After I wrote my first book I decided to work with a PR firm to help publicize both my book and me. A friend of mine hooked me up with a firm which I worked with for a year. The people there were very nice and they got me a lot of interviews, including a few in some very prominent publications. I also wrote articles which were published in a number of magazines. I got along great with the folks at the PR firm and genuinely enjoyed them on both a personal and professional level. While so many things were going well, and I to this day respect the folks there, I decided to part ways because after a year I didn't see the financial results I had hoped to see.
Pride. Envy. Gluttony. Lust. Anger. Greed. Sloth. You either recognize these as the seven deadly sins or as themes for prime-time television. Nonetheless, you were probably taught as a child that these are bad and you shouldn’t do them. For purposes of this article, do as you were taught and think bad when you commit these similar sins in the workplace.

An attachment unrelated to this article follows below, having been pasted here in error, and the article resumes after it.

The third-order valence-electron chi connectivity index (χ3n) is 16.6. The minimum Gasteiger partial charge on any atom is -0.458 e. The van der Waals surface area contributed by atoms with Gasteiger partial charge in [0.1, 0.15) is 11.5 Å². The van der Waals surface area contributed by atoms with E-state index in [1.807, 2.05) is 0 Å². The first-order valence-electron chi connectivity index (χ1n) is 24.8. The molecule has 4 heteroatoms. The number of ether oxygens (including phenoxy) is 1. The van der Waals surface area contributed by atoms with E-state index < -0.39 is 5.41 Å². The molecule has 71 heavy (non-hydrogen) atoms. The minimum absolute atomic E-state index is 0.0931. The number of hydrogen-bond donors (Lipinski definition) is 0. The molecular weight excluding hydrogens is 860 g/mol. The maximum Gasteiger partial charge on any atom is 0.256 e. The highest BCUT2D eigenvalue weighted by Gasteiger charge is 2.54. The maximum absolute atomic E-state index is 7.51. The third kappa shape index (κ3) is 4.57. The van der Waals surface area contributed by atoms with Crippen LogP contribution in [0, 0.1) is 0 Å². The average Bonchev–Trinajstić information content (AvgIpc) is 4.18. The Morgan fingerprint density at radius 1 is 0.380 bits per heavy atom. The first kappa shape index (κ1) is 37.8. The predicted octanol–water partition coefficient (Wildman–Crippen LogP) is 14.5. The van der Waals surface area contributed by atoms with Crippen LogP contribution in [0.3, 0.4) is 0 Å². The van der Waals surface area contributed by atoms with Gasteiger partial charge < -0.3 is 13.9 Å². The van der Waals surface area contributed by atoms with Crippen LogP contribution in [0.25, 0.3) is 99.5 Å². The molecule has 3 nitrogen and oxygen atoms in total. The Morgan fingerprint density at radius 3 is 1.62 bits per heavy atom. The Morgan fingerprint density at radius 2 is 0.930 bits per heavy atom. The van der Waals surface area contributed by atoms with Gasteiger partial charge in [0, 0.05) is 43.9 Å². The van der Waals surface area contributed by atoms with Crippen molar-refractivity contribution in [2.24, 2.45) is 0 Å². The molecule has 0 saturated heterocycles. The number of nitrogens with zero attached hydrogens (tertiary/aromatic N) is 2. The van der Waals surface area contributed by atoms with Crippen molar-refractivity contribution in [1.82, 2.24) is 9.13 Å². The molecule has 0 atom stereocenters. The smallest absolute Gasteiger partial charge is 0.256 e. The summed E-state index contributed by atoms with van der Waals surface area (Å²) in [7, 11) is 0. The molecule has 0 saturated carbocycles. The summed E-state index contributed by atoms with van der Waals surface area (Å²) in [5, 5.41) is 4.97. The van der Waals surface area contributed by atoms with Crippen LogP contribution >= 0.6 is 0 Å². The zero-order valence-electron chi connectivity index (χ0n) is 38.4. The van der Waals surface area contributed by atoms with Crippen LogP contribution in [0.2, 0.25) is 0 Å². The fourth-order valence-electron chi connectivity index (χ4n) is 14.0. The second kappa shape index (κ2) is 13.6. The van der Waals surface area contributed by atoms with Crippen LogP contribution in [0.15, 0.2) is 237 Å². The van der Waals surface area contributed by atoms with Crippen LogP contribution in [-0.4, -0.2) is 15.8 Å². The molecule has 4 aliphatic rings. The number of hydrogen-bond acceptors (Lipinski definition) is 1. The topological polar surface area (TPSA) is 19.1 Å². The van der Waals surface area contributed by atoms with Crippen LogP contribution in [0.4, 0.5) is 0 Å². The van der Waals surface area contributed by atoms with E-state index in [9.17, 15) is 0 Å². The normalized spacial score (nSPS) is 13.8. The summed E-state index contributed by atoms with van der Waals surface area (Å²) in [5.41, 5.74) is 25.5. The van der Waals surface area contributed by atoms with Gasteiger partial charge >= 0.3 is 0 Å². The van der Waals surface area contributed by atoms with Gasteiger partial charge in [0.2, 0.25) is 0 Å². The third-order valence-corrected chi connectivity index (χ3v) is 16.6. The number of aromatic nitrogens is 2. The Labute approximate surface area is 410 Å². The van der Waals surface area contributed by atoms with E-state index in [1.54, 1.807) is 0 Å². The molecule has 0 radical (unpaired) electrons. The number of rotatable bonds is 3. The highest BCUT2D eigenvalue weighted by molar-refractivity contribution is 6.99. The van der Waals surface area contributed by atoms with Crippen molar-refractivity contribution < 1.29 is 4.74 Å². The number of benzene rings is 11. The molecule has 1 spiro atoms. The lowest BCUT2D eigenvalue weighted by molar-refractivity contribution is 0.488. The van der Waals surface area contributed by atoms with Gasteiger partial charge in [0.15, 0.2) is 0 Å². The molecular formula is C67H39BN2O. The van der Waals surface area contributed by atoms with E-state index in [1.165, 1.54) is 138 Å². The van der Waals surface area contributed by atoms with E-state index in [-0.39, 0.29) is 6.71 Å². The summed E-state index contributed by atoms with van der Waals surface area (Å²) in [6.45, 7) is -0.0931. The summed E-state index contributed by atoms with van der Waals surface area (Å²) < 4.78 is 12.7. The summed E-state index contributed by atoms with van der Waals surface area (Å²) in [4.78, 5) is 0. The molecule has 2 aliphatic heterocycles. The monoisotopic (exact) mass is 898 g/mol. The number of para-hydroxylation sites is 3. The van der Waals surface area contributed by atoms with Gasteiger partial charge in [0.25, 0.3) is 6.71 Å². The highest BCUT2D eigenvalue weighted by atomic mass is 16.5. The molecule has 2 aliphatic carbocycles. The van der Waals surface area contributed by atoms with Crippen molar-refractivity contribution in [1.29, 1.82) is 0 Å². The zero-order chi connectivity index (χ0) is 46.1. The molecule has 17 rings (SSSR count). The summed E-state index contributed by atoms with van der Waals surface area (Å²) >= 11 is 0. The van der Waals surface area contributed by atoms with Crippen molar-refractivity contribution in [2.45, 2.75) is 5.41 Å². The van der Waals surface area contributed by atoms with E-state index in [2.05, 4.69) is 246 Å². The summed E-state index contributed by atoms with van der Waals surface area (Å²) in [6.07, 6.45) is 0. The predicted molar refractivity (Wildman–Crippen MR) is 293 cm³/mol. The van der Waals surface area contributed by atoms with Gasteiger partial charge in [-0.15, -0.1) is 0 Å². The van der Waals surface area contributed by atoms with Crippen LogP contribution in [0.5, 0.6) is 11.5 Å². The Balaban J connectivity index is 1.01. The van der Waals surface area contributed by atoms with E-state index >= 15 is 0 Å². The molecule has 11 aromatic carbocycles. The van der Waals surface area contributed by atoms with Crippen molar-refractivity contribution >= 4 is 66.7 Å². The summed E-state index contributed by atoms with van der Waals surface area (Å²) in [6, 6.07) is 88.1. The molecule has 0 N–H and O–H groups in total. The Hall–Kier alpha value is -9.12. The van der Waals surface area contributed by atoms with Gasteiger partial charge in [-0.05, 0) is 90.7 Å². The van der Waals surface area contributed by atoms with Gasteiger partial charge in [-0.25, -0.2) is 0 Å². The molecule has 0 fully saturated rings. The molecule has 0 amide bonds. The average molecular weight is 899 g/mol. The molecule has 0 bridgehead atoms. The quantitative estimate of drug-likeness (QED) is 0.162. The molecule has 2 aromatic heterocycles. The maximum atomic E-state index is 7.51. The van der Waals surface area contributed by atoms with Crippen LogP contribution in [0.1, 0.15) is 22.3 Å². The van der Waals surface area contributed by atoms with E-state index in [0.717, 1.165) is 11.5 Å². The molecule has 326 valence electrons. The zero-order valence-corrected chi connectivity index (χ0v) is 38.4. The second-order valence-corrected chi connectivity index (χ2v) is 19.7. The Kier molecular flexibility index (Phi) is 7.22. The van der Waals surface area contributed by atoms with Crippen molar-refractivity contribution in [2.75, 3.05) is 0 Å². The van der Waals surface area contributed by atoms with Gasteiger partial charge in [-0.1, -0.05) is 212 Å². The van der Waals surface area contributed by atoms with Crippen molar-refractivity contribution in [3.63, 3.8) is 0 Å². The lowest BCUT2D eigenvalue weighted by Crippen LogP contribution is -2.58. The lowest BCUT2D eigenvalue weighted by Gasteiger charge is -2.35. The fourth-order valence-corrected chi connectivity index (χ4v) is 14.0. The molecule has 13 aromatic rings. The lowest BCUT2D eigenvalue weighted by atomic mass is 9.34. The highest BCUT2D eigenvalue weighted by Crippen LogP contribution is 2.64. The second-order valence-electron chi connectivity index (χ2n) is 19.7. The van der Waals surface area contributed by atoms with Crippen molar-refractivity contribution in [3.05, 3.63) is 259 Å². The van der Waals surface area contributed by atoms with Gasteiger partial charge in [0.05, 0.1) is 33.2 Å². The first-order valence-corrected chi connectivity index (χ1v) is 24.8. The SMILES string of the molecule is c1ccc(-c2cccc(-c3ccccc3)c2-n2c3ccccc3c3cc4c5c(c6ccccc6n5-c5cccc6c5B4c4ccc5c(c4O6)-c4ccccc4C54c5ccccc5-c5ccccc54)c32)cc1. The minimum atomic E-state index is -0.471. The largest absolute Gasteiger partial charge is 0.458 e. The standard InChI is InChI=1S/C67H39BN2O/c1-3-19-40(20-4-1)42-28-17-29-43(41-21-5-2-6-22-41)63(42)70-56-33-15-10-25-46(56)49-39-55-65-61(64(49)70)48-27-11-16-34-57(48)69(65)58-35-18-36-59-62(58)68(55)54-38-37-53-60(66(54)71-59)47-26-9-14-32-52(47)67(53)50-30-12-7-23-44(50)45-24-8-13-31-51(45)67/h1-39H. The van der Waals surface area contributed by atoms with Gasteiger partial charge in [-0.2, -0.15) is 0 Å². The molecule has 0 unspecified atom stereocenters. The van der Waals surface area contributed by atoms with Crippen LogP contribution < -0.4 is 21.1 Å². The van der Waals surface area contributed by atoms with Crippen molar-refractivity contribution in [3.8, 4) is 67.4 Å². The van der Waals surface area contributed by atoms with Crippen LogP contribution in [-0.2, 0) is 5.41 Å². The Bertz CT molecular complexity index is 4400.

As leaders, we are continually being introduced to new techniques and theories. Hammer & Champy’s Business Process Re-engineering Model, McKinsey’s 7-S Framework, and Kenichi Ohmae’s 3C’s Strategic Triangle are all examples of strategic models designed to help leaders think about their business in different and innovative ways. What sits on top of all of the models and frameworks, though, are a series of foundational attributes that every leader should possess if he or she is going to have demonstrated, sustained success as a leader.
The theory has spurred much discussion in the scientific community, but the concept is firmly seated in college psychology classes as a higher-education staple.
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